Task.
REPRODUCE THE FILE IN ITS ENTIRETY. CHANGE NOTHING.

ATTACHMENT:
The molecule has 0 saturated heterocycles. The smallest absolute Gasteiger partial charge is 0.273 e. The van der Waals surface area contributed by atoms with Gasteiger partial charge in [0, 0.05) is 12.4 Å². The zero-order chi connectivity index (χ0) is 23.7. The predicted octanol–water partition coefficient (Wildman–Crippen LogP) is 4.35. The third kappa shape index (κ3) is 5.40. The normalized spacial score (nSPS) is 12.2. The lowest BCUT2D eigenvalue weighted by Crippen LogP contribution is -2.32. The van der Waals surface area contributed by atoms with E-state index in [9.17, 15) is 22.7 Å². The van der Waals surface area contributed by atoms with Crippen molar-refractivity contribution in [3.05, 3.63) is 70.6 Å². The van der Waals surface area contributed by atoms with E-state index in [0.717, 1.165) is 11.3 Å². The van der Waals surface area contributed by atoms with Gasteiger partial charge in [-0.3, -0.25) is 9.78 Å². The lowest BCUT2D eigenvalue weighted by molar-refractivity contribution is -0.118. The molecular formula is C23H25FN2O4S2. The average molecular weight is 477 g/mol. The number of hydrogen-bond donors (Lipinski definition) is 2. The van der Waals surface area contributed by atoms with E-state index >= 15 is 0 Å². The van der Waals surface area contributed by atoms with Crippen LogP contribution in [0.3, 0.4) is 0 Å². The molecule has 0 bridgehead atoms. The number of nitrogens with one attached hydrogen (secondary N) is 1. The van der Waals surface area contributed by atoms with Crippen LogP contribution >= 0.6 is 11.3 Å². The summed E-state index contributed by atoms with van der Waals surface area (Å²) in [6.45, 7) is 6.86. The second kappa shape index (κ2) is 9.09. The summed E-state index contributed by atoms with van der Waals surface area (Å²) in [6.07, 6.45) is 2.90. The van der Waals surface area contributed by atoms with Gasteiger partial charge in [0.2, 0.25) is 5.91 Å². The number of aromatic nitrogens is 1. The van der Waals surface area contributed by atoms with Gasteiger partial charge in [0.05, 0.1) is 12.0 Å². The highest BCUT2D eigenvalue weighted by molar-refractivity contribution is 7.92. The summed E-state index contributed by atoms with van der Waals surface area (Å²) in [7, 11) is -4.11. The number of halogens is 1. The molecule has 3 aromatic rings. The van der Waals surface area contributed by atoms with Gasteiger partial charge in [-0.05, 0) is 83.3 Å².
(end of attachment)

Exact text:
The molecule has 0 saturated heterocycles. The smallest absolute Gasteiger partial charge is 0.273 e. The van der Waals surface area contributed by atoms with Gasteiger partial charge in [0, 0.05) is 12.4 Å². The zero-order chi connectivity index (χ0) is 23.7. The predicted octanol–water partition coefficient (Wildman–Crippen LogP) is 4.35. The third kappa shape index (κ3) is 5.40. The normalized spacial score (nSPS) is 12.2. The lowest BCUT2D eigenvalue weighted by Crippen LogP contribution is -2.32. The van der Waals surface area contributed by atoms with E-state index in [9.17, 15) is 22.7 Å². The van der Waals surface area contributed by atoms with Crippen molar-refractivity contribution in [3.05, 3.63) is 70.6 Å². The van der Waals surface area contributed by atoms with E-state index in [0.717, 1.165) is 11.3 Å². The van der Waals surface area contributed by atoms with Gasteiger partial charge in [-0.3, -0.25) is 9.78 Å². The lowest BCUT2D eigenvalue weighted by molar-refractivity contribution is -0.118. The molecular formula is C23H25FN2O4S2. The average molecular weight is 477 g/mol. The number of hydrogen-bond donors (Lipinski definition) is 2. The van der Waals surface area contributed by atoms with E-state index >= 15 is 0 Å². The van der Waals surface area contributed by atoms with Crippen LogP contribution in [0.3, 0.4) is 0 Å². The molecule has 0 bridgehead atoms. The number of nitrogens with one attached hydrogen (secondary N) is 1. The van der Waals surface area contributed by atoms with Crippen LogP contribution >= 0.6 is 11.3 Å². The summed E-state index contributed by atoms with van der Waals surface area (Å²) in [6.45, 7) is 6.86. The second kappa shape index (κ2) is 9.09. The summed E-state index contributed by atoms with van der Waals surface area (Å²) in [6.07, 6.45) is 2.90. The van der Waals surface area contributed by atoms with Gasteiger partial charge in [0.2, 0.25) is 5.91 Å². The number of aromatic nitrogens is 1. The van der Waals surface area contributed by atoms with Gasteiger partial charge in [0.05, 0.1) is 12.0 Å². The highest BCUT2D eigenvalue weighted by molar-refractivity contribution is 7.92. The summed E-state index contributed by atoms with van der Waals surface area (Å²) in [7, 11) is -4.11. The number of halogens is 1. The molecule has 3 aromatic rings. The van der Waals surface area contributed by atoms with Gasteiger partial charge in [-0.05, 0) is 83.3 Å².